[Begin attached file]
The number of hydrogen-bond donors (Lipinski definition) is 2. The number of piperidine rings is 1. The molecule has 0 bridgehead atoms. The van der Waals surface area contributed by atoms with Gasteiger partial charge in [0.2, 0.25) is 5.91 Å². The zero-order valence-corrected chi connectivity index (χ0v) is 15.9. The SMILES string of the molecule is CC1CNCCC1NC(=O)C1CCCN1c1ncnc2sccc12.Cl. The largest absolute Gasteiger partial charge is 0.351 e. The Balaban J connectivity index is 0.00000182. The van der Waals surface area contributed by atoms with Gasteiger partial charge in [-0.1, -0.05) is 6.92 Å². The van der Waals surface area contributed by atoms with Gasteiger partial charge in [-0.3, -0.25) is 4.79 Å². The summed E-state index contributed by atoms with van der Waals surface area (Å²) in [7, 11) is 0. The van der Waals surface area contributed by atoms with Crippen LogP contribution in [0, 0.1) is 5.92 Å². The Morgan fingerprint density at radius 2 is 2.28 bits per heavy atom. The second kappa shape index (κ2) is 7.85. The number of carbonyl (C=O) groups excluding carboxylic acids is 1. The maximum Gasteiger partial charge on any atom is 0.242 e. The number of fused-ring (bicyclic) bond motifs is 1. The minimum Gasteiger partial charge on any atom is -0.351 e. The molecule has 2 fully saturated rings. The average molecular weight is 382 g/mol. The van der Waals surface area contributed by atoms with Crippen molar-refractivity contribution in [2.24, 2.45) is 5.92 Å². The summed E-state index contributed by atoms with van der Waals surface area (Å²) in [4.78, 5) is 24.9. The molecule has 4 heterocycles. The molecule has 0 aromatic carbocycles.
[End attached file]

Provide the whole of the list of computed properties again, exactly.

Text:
The number of hydrogen-bond donors (Lipinski definition) is 2. The number of piperidine rings is 1. The molecule has 0 bridgehead atoms. The van der Waals surface area contributed by atoms with Gasteiger partial charge in [0.2, 0.25) is 5.91 Å². The zero-order valence-corrected chi connectivity index (χ0v) is 15.9. The SMILES string of the molecule is CC1CNCCC1NC(=O)C1CCCN1c1ncnc2sccc12.Cl. The largest absolute Gasteiger partial charge is 0.351 e. The Balaban J connectivity index is 0.00000182. The van der Waals surface area contributed by atoms with Gasteiger partial charge in [-0.1, -0.05) is 6.92 Å². The van der Waals surface area contributed by atoms with Gasteiger partial charge in [-0.3, -0.25) is 4.79 Å². The summed E-state index contributed by atoms with van der Waals surface area (Å²) in [7, 11) is 0. The van der Waals surface area contributed by atoms with Crippen LogP contribution in [0, 0.1) is 5.92 Å². The Morgan fingerprint density at radius 2 is 2.28 bits per heavy atom. The second kappa shape index (κ2) is 7.85. The number of carbonyl (C=O) groups excluding carboxylic acids is 1. The maximum Gasteiger partial charge on any atom is 0.242 e. The number of fused-ring (bicyclic) bond motifs is 1. The minimum Gasteiger partial charge on any atom is -0.351 e. The molecule has 2 fully saturated rings. The average molecular weight is 382 g/mol. The van der Waals surface area contributed by atoms with Crippen molar-refractivity contribution in [2.24, 2.45) is 5.92 Å². The summed E-state index contributed by atoms with van der Waals surface area (Å²) in [4.78, 5) is 24.9. The molecule has 4 heterocycles. The molecule has 0 aromatic carbocycles.